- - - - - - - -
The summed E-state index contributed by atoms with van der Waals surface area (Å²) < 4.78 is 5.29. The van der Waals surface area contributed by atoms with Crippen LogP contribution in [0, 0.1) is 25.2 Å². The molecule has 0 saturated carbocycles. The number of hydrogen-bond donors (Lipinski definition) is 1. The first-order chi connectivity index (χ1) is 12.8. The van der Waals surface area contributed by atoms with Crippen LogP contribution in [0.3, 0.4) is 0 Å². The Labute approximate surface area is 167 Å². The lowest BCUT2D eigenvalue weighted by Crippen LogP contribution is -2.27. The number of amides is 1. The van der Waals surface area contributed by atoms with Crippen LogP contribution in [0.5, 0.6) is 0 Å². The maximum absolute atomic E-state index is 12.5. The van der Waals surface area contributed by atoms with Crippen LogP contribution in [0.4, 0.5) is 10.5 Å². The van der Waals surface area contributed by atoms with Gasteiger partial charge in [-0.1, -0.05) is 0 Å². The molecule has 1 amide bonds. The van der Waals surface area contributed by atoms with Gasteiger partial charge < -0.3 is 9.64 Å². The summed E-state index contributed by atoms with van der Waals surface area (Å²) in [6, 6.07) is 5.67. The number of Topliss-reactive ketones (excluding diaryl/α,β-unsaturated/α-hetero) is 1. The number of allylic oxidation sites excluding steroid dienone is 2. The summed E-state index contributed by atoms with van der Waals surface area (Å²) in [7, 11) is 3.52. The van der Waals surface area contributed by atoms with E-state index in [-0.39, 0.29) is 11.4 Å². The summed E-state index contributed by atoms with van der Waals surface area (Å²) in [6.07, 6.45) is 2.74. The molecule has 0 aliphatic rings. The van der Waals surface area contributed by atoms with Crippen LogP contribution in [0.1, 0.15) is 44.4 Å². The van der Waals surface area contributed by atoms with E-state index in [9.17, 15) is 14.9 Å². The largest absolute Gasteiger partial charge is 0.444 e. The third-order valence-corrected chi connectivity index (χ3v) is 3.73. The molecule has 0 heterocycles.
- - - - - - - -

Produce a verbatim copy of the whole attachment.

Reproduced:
The summed E-state index contributed by atoms with van der Waals surface area (Å²) < 4.78 is 5.29. The van der Waals surface area contributed by atoms with Crippen LogP contribution in [0, 0.1) is 25.2 Å². The molecule has 0 saturated carbocycles. The number of hydrogen-bond donors (Lipinski definition) is 1. The first-order chi connectivity index (χ1) is 12.8. The van der Waals surface area contributed by atoms with Crippen LogP contribution in [0.3, 0.4) is 0 Å². The Labute approximate surface area is 167 Å². The lowest BCUT2D eigenvalue weighted by Crippen LogP contribution is -2.27. The number of amides is 1. The van der Waals surface area contributed by atoms with Crippen LogP contribution in [0.5, 0.6) is 0 Å². The maximum absolute atomic E-state index is 12.5. The van der Waals surface area contributed by atoms with Crippen LogP contribution in [0.4, 0.5) is 10.5 Å². The van der Waals surface area contributed by atoms with Gasteiger partial charge in [-0.1, -0.05) is 0 Å². The molecule has 1 amide bonds. The van der Waals surface area contributed by atoms with Gasteiger partial charge < -0.3 is 9.64 Å². The summed E-state index contributed by atoms with van der Waals surface area (Å²) in [6, 6.07) is 5.67. The number of Topliss-reactive ketones (excluding diaryl/α,β-unsaturated/α-hetero) is 1. The number of allylic oxidation sites excluding steroid dienone is 2. The summed E-state index contributed by atoms with van der Waals surface area (Å²) in [7, 11) is 3.52. The van der Waals surface area contributed by atoms with E-state index in [-0.39, 0.29) is 11.4 Å². The summed E-state index contributed by atoms with van der Waals surface area (Å²) in [6.07, 6.45) is 2.74. The molecule has 0 aliphatic rings. The van der Waals surface area contributed by atoms with Crippen LogP contribution in [0.1, 0.15) is 44.4 Å². The van der Waals surface area contributed by atoms with E-state index in [9.17, 15) is 14.9 Å². The largest absolute Gasteiger partial charge is 0.444 e. The third-order valence-corrected chi connectivity index (χ3v) is 3.73. The molecule has 0 heterocycles.